The area where the donations bin sat just last week in front of the elementary school, is now clean and free of mess. (Submitted photo)

The area where the donations bin sat just last week in front of the elementary school, is now clean and free of mess. (Submitted photo)

UPDATED: ‘Hazardous’ Aldergrove donation bin removed from North Otter Elementary

Saturday night, the donations bin was removed and with it piles of ransacked goods

A ‘hazardous’ donation bin that once sat in utter disarray in front of North Otter Elementary has now been removed.

It was lack of proper pickup for the clothing donation bin that turned a nice Aldergrove neighbourhood into a weekly mess, one local resident told the Aldergrove Star.

“I assume the management of the society doesn’t feel the need to remove this box,” said local homeowner Paul MacDonald, who made numerous attempts to reach the organization, to no avail.

Numerous others – including staff from the Langley School District, had made calls to the Canadian Diabetes Association as early as September to report the overflowing donations in their bin at 54th Avenue and 248th Street.

MacDonald got a call Friday from an employee of the organization, who expressed his apologies and said the bin would be removed by the end of the weekend, MacDonald said.

By Saturday at 6 p.m., the bin was removed and with it piles of ransacked donations that sat outside the bin for weeks.

In lieu of the bin’s removal, the Canadian Diabetes Association will now organize pick-up times for clothing donations in the Otter area.

The unkempt donation bin sat on school property, in front of the North Otter Elementary playground.

“It’s obvious that people have been rummaging through the piles and throwing items from the bin all over,” MacDonald said.

The Otter resident has seen bin items strewn across the road as far up as Fraser Highway, and has witnessed drivers on 248th Street swerve to miss the leftover clothing and donations.

“This has been happening for a while now – the stuff just sits outside when it rains,” MacDonald said.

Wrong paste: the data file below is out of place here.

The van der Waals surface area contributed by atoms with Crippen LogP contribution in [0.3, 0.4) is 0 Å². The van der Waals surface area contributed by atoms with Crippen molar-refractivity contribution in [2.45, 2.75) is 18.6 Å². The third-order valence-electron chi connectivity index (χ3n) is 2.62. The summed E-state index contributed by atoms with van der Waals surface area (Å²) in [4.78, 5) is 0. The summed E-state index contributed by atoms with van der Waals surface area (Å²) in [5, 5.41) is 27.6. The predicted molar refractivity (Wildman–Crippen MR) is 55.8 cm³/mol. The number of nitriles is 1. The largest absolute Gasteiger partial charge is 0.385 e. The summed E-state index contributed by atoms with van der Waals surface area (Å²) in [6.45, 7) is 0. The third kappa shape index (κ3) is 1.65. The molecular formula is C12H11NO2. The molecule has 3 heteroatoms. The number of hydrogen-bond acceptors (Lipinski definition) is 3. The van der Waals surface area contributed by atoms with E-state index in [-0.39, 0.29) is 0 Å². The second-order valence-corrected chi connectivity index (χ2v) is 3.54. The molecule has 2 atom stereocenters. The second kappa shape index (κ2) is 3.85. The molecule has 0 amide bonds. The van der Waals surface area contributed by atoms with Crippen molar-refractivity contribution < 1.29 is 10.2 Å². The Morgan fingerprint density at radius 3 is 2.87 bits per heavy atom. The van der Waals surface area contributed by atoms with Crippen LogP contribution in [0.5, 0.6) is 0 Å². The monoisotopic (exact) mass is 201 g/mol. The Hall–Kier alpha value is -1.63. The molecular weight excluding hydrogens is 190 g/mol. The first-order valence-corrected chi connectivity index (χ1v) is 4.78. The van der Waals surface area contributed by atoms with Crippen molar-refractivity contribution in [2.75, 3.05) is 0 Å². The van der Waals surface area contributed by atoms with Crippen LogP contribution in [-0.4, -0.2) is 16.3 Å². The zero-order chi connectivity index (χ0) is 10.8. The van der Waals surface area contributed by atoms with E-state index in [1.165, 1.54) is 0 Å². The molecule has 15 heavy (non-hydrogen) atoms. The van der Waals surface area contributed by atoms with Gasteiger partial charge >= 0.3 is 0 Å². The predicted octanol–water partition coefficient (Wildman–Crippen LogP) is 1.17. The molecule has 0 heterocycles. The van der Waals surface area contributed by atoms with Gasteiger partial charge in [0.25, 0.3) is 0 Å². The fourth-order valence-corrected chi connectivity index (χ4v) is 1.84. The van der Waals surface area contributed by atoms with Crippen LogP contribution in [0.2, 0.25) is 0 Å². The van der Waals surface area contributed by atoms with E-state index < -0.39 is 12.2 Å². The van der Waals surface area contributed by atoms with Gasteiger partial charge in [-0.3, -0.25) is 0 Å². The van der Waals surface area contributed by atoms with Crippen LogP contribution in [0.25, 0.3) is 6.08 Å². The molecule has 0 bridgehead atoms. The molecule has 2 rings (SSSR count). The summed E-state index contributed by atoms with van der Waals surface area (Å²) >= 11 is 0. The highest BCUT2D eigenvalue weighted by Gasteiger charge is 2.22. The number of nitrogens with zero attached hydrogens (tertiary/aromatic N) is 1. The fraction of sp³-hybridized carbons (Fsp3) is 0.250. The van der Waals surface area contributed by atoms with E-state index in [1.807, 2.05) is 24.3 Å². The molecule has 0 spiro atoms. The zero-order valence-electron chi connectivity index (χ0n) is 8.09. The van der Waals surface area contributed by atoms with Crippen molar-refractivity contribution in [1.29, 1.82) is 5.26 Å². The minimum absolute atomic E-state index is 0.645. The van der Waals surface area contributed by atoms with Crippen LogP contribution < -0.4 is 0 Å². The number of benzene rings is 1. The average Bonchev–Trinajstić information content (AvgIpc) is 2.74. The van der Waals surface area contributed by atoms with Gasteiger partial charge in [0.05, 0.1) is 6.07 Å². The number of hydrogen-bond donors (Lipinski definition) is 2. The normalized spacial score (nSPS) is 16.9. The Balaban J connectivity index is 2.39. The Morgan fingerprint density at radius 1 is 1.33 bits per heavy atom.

“It is a real hazard and could cause an accident,” he added.

Langley school district pushed for a complete removal of the bin to ensure student safety on the property, said communications manager Joanne Abshire.

The district “will continue to reach out to the Canadian Diabetes Association to request the donation bin at North Otter Elementary School be removed,” she said.

Members of the school have also attempted to contact the association since the start of the school year, Abshire confirmed.

Though the district “is supportive of charities like the Canadian Diabetes Association,” it is seeking to work with the organization to find a secondary, “appropriate,” location for the bin, she said.

 

Members from the Langley School District, have made calls to the Canadian Diabetes Association as early as September to report the overflowing donations at their bin, located on 54 Avenue and 248 Street. (Submitted photo)

Members from the Langley School District, have made calls to the Canadian Diabetes Association as early as September to report the overflowing donations at their bin, located on 54 Avenue and 248 Street. (Submitted photo)

A lack of proper pickup for a clothing donation bin has turned a nice Aldergrove neighbourhood into a weekly mess. (Submitted photo)

A lack of proper pickup for a clothing donation bin has turned a nice Aldergrove neighbourhood into a weekly mess. (Submitted photo)